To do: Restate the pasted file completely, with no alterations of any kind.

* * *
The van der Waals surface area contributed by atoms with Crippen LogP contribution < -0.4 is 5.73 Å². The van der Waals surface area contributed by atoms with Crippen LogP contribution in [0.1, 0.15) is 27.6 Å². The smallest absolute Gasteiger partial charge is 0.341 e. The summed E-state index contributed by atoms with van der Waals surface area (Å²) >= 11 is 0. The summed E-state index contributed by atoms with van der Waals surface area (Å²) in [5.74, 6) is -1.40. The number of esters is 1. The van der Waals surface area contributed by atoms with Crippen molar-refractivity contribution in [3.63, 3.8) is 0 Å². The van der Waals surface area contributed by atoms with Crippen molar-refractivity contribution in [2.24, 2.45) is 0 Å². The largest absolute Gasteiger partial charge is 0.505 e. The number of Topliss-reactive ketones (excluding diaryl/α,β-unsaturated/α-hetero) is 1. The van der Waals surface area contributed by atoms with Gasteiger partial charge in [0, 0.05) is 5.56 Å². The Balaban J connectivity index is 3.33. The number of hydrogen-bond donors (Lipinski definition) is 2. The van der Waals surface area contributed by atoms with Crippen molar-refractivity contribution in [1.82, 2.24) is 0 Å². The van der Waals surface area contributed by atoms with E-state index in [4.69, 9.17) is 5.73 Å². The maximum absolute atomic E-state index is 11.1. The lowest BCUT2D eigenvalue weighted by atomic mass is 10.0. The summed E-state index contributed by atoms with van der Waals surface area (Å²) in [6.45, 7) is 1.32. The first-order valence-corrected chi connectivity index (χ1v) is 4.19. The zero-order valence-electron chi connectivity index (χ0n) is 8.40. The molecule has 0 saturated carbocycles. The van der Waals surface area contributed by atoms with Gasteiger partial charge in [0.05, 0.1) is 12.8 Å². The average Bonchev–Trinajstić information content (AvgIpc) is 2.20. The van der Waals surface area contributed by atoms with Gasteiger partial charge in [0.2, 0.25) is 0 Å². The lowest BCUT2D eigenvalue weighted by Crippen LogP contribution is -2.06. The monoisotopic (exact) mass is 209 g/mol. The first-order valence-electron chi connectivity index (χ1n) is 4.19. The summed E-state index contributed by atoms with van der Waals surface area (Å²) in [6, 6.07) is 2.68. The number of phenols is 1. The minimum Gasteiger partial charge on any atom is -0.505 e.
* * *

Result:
The van der Waals surface area contributed by atoms with Crippen LogP contribution < -0.4 is 5.73 Å². The van der Waals surface area contributed by atoms with Crippen LogP contribution in [0.1, 0.15) is 27.6 Å². The smallest absolute Gasteiger partial charge is 0.341 e. The summed E-state index contributed by atoms with van der Waals surface area (Å²) >= 11 is 0. The summed E-state index contributed by atoms with van der Waals surface area (Å²) in [5.74, 6) is -1.40. The number of esters is 1. The van der Waals surface area contributed by atoms with Crippen molar-refractivity contribution in [3.63, 3.8) is 0 Å². The van der Waals surface area contributed by atoms with Crippen molar-refractivity contribution in [2.24, 2.45) is 0 Å². The largest absolute Gasteiger partial charge is 0.505 e. The number of Topliss-reactive ketones (excluding diaryl/α,β-unsaturated/α-hetero) is 1. The van der Waals surface area contributed by atoms with Gasteiger partial charge in [0, 0.05) is 5.56 Å². The Balaban J connectivity index is 3.33. The number of hydrogen-bond donors (Lipinski definition) is 2. The van der Waals surface area contributed by atoms with Crippen molar-refractivity contribution in [1.82, 2.24) is 0 Å². The van der Waals surface area contributed by atoms with E-state index in [4.69, 9.17) is 5.73 Å². The maximum absolute atomic E-state index is 11.1. The lowest BCUT2D eigenvalue weighted by atomic mass is 10.0. The summed E-state index contributed by atoms with van der Waals surface area (Å²) in [6.45, 7) is 1.32. The first-order valence-corrected chi connectivity index (χ1v) is 4.19. The zero-order valence-electron chi connectivity index (χ0n) is 8.40. The molecule has 0 saturated carbocycles. The van der Waals surface area contributed by atoms with Gasteiger partial charge in [0.05, 0.1) is 12.8 Å². The average Bonchev–Trinajstić information content (AvgIpc) is 2.20. The van der Waals surface area contributed by atoms with Gasteiger partial charge in [0.2, 0.25) is 0 Å². The lowest BCUT2D eigenvalue weighted by Crippen LogP contribution is -2.06. The monoisotopic (exact) mass is 209 g/mol. The first-order valence-electron chi connectivity index (χ1n) is 4.19. The summed E-state index contributed by atoms with van der Waals surface area (Å²) in [6, 6.07) is 2.68. The number of phenols is 1. The minimum Gasteiger partial charge on any atom is -0.505 e.